Just one out of every two entering high school freshmen manage to graduate from Pontiac Public Schools, a rate lower than the vast majority of Michigan conventional districts and charter public schools. And Pontiac's finances are just as bad as its academic performance: The district is overspending by close to $40 million per year.
Despite these failings, the Michigan Department of Education has allowed Pontiac to remain open. No Pontiac school has been closed for poor academic performance. And earlier this year, State Superintendent Michael Flanagan allowed Pontiac to take an entire decade to clean up its spending, even though state law requires districts to eliminate their deficits within two years.
These actions stand in stark contrast to the hard line Flanagan is taking on public charter schools. MDE has just announced that Flanagan is threatening to stop 11 charter public school authorizers from offering new schools:
- Detroit Public Schools
- Eastern Michigan University
- Education Achievement Authority
- Ferris State University
- Grand Valley State University
- Highland Park Schools
- Kellogg Community College
- Lake Superior State University
- Macomb Intermediate School District
- Muskegon Heights Public Schools
- Northern Michigan University.
The charter school authorizers Flanagan is threatening to stall include some of Michigan's best. Indeed, just a year ago, MDE recognized Grand Valley State University and Lake Superior State University as the best charter school authorizers in the state.
According to MDE's press release, these charter authorizers are being targeted in part because of their schools' rankings on the state "Top-to-Bottom" list. The Center has repeatedly criticized the state ranking system for being a proxy for poverty — meaning that by using this measure, Flanagan is penalizing schools that take in students from low-income backgrounds.
And yet, even if the department prioritizes TTB rankings, it is unfairly penalizing charter schools. Some of the worst-scoring schools on the list are conventional schools. Indeed, about 50 schools have been ranked among the bottom 5 percent of Michigan schools for the past three consecutive years. Only four were charter public schools, and three of those four schools have been closed.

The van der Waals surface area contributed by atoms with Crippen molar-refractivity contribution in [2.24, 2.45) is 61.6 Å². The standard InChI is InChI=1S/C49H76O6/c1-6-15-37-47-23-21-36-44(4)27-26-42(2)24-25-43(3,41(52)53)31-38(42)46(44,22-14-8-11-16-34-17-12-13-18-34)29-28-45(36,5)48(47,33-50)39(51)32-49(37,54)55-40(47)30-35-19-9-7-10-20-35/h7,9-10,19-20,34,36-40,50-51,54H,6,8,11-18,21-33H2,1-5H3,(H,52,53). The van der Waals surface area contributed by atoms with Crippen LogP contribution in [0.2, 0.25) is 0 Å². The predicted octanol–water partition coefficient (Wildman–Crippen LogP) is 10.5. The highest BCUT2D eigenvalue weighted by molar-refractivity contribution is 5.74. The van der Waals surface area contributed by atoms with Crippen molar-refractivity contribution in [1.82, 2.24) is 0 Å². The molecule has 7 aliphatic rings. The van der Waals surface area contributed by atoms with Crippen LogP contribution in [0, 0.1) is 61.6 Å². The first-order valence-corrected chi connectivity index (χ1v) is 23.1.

Inexplicably, state officials continue to ignore the best study on Michigan charter schools. Stanford University found that Michigan charter school students learn two extra months of material every year compared to their conventional school counterparts. No other study in Michigan has come close to Stanford's rigor, and attempts to characterize charter school performance as poor lack substantiation.
The best evidence suggests that unwarranted limitations on charter school growth will harm student academic outcomes. And, if authorizers are prevented from opening new charter schools, some of Michigan's most struggling students will be underserved.
Nowhere is this clearer than at Covenant House Academy, a charter school serving students struggling with homelessness, past expulsions, pregnancy or a criminal record. GVSU recently authorized Covenant House to open a school in Grand Rapids, enrolling 150 students this year.
And with GVSU's help, Covenant House Executive Director Sam Joseph is opening another school in Muskegon this fall. If the state superintendent stops allowing GVSU to authorize charter schools, he will be blocking future schools like these and the students they hope to serve.
State officials are ignoring the best evidence on Michigan charter school performance. Worse, they are specifically targeting charter schools while letting conventional districts, like Pontiac, continue to fail their students.
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